June is Pride month throughout the US and with it comes the many symbols associated with Pride. Probably the most common symbol for the LGBTQ+ community is the Pride flag. But where did it come from? What does it stand for? And how has it transformed since its first iteration back in the late 1970’s?
Original Pride Flag
The first Pride flag was created by vexillographer Gilbert Baker and in 1978 at the request of Harvey Milk, the first openly gay elected official in the state of California. The original flag included eight stripes that were (descending from the top) pink, red, orange, yellow, green, turquoise, indigo, and violet. Each of the colors had different meanings and representations for the community, such as orange symbolizing healing, green symbolizing nature, and indigo symbolizing serenity. The flag’s first official appearance was at the San Francisco’s Gay Freedom Day Parade in 1978.
Updated 1979 Pride Flag
It was only one year before the flag changed to the more frequently used, six-color striped flag that we see today. The change occurred because of the difficulty in manufacturing and dying of the pink and turquoise fabrics and were therefore removed.
Philadelphia's "More Colors More Pride" Flag
The 1979 flag was used for approximately the next 40 years until 2017. The Philadelphia Office of LGBT Affairs released the Philadelphia Pride flag. This flag added black and brown stripes to the top of the flag to recognize and include people of color to the LGBTQ+ community.
Progress Pride Flag established in 2018
In the following year, an artist in Portland, Oregon helped design the Progress Pride Flag which included the black and brown colors to represent the people of color as well as the pink, white, and blue stripes to reference the Trans Pride flag.
In addition to the Pride Flag having multiple changes throughout the years, there have also been flags designed to help represent individual groups within the LGBTQ+ community. Below are examples of additional flags.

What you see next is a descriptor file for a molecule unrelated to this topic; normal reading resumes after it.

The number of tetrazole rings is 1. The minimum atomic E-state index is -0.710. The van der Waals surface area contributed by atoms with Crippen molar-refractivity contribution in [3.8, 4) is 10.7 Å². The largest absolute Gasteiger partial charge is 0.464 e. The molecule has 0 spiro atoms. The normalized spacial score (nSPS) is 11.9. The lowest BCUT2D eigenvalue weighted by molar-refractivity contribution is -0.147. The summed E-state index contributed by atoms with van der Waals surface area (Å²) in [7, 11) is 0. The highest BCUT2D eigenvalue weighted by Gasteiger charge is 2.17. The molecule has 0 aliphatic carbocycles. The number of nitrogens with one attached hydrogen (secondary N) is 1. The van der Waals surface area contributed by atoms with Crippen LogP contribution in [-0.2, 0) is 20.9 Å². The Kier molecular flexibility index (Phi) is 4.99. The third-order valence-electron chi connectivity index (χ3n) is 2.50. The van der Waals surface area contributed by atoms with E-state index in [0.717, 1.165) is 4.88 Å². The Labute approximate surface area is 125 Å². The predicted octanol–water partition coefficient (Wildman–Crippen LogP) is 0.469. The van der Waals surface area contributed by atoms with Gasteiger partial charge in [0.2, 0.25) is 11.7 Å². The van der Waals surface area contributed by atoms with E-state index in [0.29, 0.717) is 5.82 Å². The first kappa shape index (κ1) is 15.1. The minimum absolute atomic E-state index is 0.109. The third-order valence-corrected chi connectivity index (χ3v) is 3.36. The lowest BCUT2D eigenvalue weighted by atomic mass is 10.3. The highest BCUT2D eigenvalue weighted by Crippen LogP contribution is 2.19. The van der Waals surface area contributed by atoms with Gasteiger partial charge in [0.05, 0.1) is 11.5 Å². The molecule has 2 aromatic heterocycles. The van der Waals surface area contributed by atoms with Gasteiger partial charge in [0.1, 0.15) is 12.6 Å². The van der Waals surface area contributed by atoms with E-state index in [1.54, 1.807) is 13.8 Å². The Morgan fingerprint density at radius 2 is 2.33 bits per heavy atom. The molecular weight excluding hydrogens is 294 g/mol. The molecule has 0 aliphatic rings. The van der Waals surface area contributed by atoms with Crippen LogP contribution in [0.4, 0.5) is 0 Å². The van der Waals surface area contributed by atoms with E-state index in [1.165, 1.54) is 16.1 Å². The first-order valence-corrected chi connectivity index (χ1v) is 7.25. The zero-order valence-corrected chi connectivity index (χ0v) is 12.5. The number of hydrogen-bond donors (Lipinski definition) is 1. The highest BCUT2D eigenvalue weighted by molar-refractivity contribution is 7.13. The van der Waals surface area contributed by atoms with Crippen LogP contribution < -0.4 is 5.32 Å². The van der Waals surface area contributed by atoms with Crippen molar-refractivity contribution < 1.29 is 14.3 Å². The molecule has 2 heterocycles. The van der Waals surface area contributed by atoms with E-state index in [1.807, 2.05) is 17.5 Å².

The three striped Bisexual flag includes magenta (representing attraction to same sex), blue (representing attraction to opposite sex), and purple (representing an overlap of the magenta and blue stripes).
The Ace or Asexual flag is four stripes, black (representing asexuality), gray (representing demisexuality), white (representing non-asexual allies and partners), and purple (representing community).
The Lesbian flag features seven stripes which include dark orange (representing gender nonconformity), orange (representing independence), light orange (representing community), white (representing unique relationships to womanhood), light pink (representing serenity and peace), pink (representing love), and dark pink (representing femininity).
These are just a few of the flags representing the wide array of identities and sexualities within the LGBTQ+ community. These flags have been progressing since their introduction and will continue to progress to help include everyone within the community.
Check out these titles for more information about the Gay Rights Movement: